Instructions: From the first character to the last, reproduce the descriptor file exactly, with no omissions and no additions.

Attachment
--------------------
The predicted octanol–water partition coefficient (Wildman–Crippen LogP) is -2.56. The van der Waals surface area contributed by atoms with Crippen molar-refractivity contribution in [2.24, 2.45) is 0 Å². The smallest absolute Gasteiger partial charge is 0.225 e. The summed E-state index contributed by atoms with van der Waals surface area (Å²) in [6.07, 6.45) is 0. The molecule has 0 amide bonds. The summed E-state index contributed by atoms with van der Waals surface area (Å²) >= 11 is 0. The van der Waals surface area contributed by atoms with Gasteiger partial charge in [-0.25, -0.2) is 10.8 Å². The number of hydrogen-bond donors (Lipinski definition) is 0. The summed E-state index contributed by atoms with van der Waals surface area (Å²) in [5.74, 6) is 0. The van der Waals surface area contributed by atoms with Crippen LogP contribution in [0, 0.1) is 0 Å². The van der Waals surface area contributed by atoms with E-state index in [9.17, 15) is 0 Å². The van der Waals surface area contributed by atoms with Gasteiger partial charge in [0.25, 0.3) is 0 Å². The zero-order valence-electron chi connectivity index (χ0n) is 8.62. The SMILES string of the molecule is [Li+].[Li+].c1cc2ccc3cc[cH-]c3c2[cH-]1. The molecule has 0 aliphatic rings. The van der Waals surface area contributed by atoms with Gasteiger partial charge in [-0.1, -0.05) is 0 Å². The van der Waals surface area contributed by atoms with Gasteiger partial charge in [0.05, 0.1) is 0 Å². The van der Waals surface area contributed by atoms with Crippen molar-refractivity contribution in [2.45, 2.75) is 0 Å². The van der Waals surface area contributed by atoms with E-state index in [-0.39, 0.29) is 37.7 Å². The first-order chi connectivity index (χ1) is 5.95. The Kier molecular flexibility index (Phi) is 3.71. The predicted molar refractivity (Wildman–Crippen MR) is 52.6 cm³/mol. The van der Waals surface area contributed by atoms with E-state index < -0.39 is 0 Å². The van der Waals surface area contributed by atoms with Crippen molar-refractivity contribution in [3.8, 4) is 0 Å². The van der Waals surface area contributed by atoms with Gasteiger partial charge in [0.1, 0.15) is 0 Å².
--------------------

The predicted octanol–water partition coefficient (Wildman–Crippen LogP) is -2.56. The van der Waals surface area contributed by atoms with Crippen molar-refractivity contribution in [2.24, 2.45) is 0 Å². The smallest absolute Gasteiger partial charge is 0.225 e. The summed E-state index contributed by atoms with van der Waals surface area (Å²) in [6.07, 6.45) is 0. The molecule has 0 amide bonds. The summed E-state index contributed by atoms with van der Waals surface area (Å²) >= 11 is 0. The van der Waals surface area contributed by atoms with Gasteiger partial charge in [-0.25, -0.2) is 10.8 Å². The number of hydrogen-bond donors (Lipinski definition) is 0. The summed E-state index contributed by atoms with van der Waals surface area (Å²) in [5.74, 6) is 0. The van der Waals surface area contributed by atoms with Crippen LogP contribution in [0, 0.1) is 0 Å². The van der Waals surface area contributed by atoms with E-state index in [9.17, 15) is 0 Å². The van der Waals surface area contributed by atoms with Gasteiger partial charge in [0.25, 0.3) is 0 Å². The zero-order valence-electron chi connectivity index (χ0n) is 8.62. The SMILES string of the molecule is [Li+].[Li+].c1cc2ccc3cc[cH-]c3c2[cH-]1. The molecule has 0 aliphatic rings. The van der Waals surface area contributed by atoms with Gasteiger partial charge in [-0.1, -0.05) is 0 Å². The van der Waals surface area contributed by atoms with Gasteiger partial charge in [0.05, 0.1) is 0 Å². The van der Waals surface area contributed by atoms with Crippen molar-refractivity contribution in [2.45, 2.75) is 0 Å². The van der Waals surface area contributed by atoms with E-state index in [-0.39, 0.29) is 37.7 Å². The first-order chi connectivity index (χ1) is 5.95. The Kier molecular flexibility index (Phi) is 3.71. The predicted molar refractivity (Wildman–Crippen MR) is 52.6 cm³/mol. The van der Waals surface area contributed by atoms with E-state index < -0.39 is 0 Å². The van der Waals surface area contributed by atoms with Crippen molar-refractivity contribution in [3.8, 4) is 0 Å². The van der Waals surface area contributed by atoms with Gasteiger partial charge in [0.1, 0.15) is 0 Å².